|02 Apr 2017||Margaret & John||Maurice|
There were smart remarks from David at the outset. He said out loud that we should have taken our passports to this event. So unfair, it wasn’t that far from Wiltshire, though it did get us on to a discussion as to whether economic migrants would be able to choose on which arm to have their registration number tattooed in the future when we have hashes outside Wiltshire two years from now.
And that was the kind of hash that it was – discussions on philosophy, politics, religion, Mike and psychology. You might think the runners are so fast that they are incapable of being aesthetes but with Mike back with us the pace has slowed down quite a bit and we have become conversational again but as David might say: What is impressive is the way that our dialogue, often callow and maladroit, is callow and maladroit in precisely the right way.
Which brings me to the hares, Margaret and John. On a beautiful day they took us to a pub, The Green Dragon, that we hadn’t run from before (I love firsts) and someday I hope we are allowed inside that pub. A Wiltshire pound has less value in this part of Gloucester and they only wanted us if we bought lunch. So we settled for the use of the car park and later went to a very welcoming pub but more about that later.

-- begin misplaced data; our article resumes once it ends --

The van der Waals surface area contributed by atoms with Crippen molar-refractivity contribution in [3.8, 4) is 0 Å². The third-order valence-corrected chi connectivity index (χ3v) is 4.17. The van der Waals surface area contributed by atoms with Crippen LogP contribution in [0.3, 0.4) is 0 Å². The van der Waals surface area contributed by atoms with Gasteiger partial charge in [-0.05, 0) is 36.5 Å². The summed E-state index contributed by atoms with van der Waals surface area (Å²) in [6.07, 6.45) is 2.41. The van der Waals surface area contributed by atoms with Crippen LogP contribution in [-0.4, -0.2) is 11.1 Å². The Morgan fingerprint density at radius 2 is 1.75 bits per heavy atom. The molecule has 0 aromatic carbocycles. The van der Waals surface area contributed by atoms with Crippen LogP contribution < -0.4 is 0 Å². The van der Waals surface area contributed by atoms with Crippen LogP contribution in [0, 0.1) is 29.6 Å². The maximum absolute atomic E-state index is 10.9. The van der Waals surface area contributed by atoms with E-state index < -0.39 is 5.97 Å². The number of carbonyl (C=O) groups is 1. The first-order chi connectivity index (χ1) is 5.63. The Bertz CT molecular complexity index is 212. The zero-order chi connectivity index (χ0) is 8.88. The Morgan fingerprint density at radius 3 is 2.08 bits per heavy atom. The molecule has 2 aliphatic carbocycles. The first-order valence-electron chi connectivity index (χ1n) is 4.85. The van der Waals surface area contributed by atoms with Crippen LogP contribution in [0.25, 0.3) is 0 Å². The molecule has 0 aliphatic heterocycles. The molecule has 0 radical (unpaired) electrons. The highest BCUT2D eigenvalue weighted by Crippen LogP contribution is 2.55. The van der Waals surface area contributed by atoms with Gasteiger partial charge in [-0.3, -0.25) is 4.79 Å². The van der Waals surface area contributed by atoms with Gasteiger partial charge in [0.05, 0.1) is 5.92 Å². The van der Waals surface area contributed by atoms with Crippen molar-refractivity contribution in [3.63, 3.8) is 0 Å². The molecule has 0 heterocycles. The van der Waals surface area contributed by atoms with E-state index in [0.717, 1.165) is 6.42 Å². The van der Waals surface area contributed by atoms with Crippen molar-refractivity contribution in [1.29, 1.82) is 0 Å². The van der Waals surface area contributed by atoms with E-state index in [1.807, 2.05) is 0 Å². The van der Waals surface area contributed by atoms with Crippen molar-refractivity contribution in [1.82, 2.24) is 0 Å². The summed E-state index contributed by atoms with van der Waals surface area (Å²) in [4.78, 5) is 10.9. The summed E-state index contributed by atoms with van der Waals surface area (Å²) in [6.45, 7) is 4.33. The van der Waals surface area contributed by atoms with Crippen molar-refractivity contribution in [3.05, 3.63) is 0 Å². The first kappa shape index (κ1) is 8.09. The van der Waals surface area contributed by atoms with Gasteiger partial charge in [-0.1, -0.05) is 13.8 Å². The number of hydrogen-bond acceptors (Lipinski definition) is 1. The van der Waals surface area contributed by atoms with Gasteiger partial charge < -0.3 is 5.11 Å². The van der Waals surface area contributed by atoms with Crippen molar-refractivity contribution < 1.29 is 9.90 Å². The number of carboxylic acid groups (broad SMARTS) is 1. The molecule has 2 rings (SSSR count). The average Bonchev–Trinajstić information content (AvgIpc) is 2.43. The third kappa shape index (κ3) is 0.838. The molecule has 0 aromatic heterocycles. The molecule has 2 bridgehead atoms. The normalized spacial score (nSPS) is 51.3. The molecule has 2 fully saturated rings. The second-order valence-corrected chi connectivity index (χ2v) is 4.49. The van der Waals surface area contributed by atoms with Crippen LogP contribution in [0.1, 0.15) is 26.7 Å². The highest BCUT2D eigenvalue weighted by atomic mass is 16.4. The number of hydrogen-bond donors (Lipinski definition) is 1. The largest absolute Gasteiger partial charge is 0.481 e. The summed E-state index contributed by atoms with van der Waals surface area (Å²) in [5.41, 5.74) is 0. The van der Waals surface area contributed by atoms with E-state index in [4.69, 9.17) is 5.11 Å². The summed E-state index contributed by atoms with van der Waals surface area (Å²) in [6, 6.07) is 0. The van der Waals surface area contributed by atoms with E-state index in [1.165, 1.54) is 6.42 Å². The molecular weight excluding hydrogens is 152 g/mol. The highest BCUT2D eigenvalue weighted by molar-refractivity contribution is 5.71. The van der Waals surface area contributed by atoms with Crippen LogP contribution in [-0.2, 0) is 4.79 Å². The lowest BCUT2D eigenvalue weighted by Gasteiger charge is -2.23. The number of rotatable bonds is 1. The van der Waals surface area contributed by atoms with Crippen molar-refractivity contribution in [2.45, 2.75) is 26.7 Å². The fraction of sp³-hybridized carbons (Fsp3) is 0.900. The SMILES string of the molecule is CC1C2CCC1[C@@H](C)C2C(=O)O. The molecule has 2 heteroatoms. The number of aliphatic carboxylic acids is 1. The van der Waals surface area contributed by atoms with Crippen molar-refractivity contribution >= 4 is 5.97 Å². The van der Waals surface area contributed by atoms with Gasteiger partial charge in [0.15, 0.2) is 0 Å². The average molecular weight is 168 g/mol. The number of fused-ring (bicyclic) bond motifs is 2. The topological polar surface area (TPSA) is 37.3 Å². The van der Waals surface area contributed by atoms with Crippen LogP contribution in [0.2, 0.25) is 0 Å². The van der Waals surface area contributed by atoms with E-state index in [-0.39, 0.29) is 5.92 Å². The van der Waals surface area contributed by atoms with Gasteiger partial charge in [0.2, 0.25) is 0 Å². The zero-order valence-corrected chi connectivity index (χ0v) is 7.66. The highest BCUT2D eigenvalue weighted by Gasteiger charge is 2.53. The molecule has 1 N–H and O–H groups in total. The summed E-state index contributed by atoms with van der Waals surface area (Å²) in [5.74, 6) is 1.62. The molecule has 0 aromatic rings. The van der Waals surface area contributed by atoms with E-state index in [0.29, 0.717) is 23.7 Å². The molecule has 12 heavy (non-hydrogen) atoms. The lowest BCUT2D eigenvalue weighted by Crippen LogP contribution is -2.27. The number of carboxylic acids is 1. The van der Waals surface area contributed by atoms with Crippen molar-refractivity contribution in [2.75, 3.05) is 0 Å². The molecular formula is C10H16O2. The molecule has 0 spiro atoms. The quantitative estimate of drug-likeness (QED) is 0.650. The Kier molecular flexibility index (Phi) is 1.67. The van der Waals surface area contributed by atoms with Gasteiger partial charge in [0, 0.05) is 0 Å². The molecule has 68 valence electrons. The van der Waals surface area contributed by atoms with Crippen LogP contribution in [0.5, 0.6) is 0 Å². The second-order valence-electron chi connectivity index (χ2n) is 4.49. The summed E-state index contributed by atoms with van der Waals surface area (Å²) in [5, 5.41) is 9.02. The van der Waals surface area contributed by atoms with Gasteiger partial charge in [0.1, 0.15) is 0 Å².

We got off to a good start and at the first circle we gathered around, having clearly decided that the trail would go off road into a lovely wood – but we were wrong. We stayed on the road, passed a man building a dry stone wall and pulled David away as he started giving the man some advice as he, David, had once spent a day with the National Trust.
Around the corner we were stopped by a breath-holding view of Cowley Manor with its magnificent lake in front. We imagined Kathy quoting Elizabeth in Pride and Prejudice: My courage always rises with every attempt to intimidate me.
We envisaged Darcy swimming across the lake to detect with a critical eye more than one failure of perfect symmetry in her form, forced to acknowledge her figure to be light and pleasing; and in spite of his asserting that her manners were not those of the fashionable world, he was caught by their easy playfulness. And not to be outdone Kathy acted the part later in the pub. What a sport!